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What’s behind the colour-changing monkeys of Costa Rica?

A monkey with yellow tips, captured by camera traps in Costa Rica A monkey with yellow tips, captured by camera traps in Costa Rica Panthera Costa Rica
21 Dec
2018
Are howler monkeys being adversely affected by ingestion of pesticides containing sulphur?

The forests of Costa Rica are home to the mantled howler monkey, a primate with a dark coat of fur and a few flecks of orange on their sides that is native to Central and South America. Over the past five years however, some individuals have been spotted sporting conspicuous blotches of yellow fur.

Researchers first noticed the unusual colouring through the use of camera traps, installed on bridges that the monkeys use to cross roads. At first it was a rare occurrence but, as time went on, the frequency of affected monkeys increased along with the spread of the discolouration. While the first photos revealed monkeys with light limbs or tails, as if they’d dipped their extremities in yellow paint, by 2017 the team were encountering monkeys that had almost fully changed colour.

Howler normal pelage copyA mantled howler monkey with a normal dark-coloured coat and a splash of orange on its sides (Image: Ismael Galván)

Dr Ismael Galván, a researcher at the Spanish National Research Council (CSIC) was one member of the team that studied this phenomenon. His initial thought was that it could be a genetic issue. ‘When I saw these pictures I got really surprised,’ he says. ‘At first I thought that it was a rare mutation in some gene involved in the synthesis of melanin pigments, like the MC1R gene, as animals with these mutations occur from time to time in nature. These cases, however, are rarities, isolated.’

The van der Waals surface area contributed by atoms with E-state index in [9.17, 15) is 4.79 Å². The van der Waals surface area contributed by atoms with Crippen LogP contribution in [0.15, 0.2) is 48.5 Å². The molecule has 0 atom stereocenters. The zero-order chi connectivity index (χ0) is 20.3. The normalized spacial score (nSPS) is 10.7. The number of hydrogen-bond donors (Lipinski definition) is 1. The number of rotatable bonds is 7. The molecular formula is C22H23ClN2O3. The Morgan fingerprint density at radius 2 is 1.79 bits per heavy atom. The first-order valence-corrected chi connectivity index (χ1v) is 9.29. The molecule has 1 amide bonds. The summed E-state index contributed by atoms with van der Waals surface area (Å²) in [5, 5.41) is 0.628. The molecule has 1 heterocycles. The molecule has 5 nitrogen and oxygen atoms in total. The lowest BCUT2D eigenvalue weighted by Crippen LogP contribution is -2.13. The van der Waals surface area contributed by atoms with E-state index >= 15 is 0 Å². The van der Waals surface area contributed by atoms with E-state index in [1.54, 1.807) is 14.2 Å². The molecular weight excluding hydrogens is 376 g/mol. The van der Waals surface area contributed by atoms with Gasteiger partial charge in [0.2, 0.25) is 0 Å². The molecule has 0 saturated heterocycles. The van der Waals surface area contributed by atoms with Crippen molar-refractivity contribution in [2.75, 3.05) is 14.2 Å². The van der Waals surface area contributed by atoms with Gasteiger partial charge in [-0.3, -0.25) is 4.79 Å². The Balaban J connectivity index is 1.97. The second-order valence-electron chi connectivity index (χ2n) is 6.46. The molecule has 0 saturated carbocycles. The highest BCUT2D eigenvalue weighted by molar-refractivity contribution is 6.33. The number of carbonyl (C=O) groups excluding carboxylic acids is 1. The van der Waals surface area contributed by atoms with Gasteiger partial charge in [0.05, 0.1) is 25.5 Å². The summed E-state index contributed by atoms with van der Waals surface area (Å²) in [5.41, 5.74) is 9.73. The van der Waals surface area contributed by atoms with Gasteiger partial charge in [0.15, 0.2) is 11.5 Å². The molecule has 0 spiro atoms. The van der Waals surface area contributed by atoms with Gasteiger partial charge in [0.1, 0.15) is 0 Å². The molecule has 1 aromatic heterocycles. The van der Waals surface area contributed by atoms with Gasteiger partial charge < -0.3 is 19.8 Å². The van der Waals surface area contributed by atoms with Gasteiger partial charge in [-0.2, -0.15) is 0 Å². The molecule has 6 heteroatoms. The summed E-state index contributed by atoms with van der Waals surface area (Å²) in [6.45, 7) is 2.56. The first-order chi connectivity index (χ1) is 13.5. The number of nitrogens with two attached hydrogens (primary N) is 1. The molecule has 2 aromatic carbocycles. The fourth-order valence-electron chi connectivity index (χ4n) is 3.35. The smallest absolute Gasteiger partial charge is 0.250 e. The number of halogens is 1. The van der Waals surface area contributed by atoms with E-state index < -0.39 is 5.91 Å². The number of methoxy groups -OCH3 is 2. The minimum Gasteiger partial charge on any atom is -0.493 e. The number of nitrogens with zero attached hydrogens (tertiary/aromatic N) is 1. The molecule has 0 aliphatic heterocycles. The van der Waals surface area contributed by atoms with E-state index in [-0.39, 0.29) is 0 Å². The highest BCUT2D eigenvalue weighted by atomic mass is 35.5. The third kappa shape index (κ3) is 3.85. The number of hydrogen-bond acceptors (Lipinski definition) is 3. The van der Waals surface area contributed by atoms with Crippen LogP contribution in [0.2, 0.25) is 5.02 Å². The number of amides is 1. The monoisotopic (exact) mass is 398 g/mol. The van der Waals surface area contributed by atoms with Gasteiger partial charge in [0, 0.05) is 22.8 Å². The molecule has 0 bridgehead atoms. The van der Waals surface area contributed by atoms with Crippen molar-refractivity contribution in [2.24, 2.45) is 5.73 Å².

Probing further, Galván began to investigate the chemical nature of the pigment responsible for the anomalous colouration. By analysing the hairs of the monkeys, he discovered that the pigment being produced by the follicles had shifted from one called eumelanin that results in dark hair, to a lighter pigment called pheomelanin. It was this shift that alerted the team as to one potential cause of the colour change.

The pigment pheomelanin occurs when the eumelnain pigment you’d expect to see in a dark-haired animal is incorporated with sulphur. While the content of sulphur in hair follicles can be determined by genetics, environmental factors can also influence it. Most of the monkeys spotted with patches of yellow fur were observed in forests very close to intensive cultivations of pineapple, banana and African palm oil. One thing these plantations have in common is the fact that sulphur-containing pesticides are used on their crops.

IMG 0015 copyCamera traps capture images of monkeys with yellow patches of fur (Image: Panthera Costa Rica)

‘We believe it is likely that pesticides are the cause of the change,’ explains Galván. ‘Recent studies show a strong use of pesticides in these cultivations, and a rise in the import and use of pesticides in Costa Rica in the last few years. Howler monkeys probably ingest significant amounts of pesticides with the leaves that they take in their diet.’

It isn’t yet known what impact the lighter fur might have on the monkeys, though one concern is that it will make them more easily detected by predators. The next step for the team is to test its hypothesis further to determine if pesticides really are causing the change, as they deem likely. As sulphur is a component of most pesticides it could mean a lighter life for the howler monkeys, though perhaps in colour alone.

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